Sendum Wireless’s Old-Fashioned Startup Story

All things lost are found using Sendum Wireless's tiny tracking device.

Sendum Wireless tracking device | BCBusiness
It takes more than a few sheets of foil to outsmart one of Sendum Wireless’s ankle tracking devices.

All things lost are found using Sendum Wireless’s tiny tracking device.

When a convicted criminal in Florida recently decided to seek revenge on his arresting officer, he figured wrapping aluminum foil around his ankle tracker would take him off the grid long enough to track down his nemesis. But as Wayne Chester, CEO of Burnaby-based Sendum Wireless Corp., explains, it takes more than foil to foil his company’s tracking technology: “He just wrapped his leg in a whole bunch of aluminum foil thinking that it would stop the device from tracking him, but it still tracked him,” he says.

Sendum’s tracking devices are used in everything from ankle bracelets to truckloads of freight. The company hopes to cash in on an anticipated explosion in the U.S. market for machine-to-machine communications – networks of devices that talk to each other and share information about their location, temperature, motion and other variables.

“We build tracking devices that you can put inside a box where you might have boxes above and boxes below and boxes on all sides,” Chester explains. The former U.S. Army scout says his technology “can reach into that trailer and through all those boxes and talk to that load.” The company’s devices are used to keep tabs on everything from truckloads of high-value products, such as pharmaceuticals and computer components, to individual pieces of luggage. Sendum’s clients include U.S. federal agencies in need of delinquent-tracking ankle bracelets.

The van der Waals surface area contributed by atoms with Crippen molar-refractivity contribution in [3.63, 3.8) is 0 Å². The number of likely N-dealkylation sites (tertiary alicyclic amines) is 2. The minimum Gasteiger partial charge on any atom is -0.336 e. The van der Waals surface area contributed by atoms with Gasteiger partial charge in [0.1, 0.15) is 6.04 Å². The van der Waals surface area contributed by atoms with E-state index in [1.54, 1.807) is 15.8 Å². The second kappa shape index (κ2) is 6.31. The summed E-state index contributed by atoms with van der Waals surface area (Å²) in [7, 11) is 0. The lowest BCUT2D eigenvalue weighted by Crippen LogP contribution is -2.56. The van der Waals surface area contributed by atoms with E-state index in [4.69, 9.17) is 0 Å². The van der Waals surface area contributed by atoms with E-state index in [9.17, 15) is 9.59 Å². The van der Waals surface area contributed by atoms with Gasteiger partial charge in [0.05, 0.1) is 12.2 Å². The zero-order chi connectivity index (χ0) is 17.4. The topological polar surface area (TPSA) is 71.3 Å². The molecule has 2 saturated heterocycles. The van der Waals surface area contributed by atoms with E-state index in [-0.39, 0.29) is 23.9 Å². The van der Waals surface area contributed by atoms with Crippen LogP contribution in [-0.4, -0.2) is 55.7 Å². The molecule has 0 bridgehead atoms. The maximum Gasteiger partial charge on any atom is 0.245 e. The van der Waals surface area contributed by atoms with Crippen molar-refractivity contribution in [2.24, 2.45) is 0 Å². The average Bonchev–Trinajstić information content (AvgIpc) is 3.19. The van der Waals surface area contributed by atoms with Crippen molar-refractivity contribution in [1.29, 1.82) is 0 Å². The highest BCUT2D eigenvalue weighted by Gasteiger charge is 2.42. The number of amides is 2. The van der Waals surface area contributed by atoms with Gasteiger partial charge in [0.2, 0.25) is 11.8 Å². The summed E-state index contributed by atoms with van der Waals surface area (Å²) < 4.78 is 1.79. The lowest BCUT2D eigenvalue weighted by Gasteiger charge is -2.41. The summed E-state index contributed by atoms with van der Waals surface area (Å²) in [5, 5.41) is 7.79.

Chester co-founded Sendum in 2001 with Kerry Zoehner, the company’s top engineer. They started out in Chester’s living room in Coal Harbour, trying to break into a market that presents significant barriers to entry. As Chester recalls, when the two approached Qualcomm Inc. in those early years about the possibility of licensing the wireless giant’s technology, they were told they would probably need at least $10 million to get their company off the ground.

But rather than take the VC route to fast growth, the pair built their company one contract at a time. In a world where companies built around apps developed in a weekend are venture-funded without showing a dime of revenue, Sendum’s startup story seems almost old-fashioned – a business built by offering to make something useful in exchange for money. “Our customers wrote us cheques for everything that we needed and here we are 12 years later and we have no debt and we never took any funding,” explains Chester.

Sendum is a privately held company that chooses not to release financial information, but Chester is more than happy to talk about its growth: the company has averaged 20 to 25 per cent revenue growth for 10 years straight. Much of that success is owed to a product called the Package Tracker PT200. It’s about the same size as a smart phone, costs about as much and contains a lot of the same technology, including a GPS chip and the ability to connect to various cellular networks. With a $30 monthly service fee from Telus, which connects Sendum’s device to the cell network, users can connect to the PT200 any- time, find out where it is and collect information from it.

And users who have federal agents on their tail may want to consider investing in technology a little more sophisticated than a roll of Reynolds Wrap.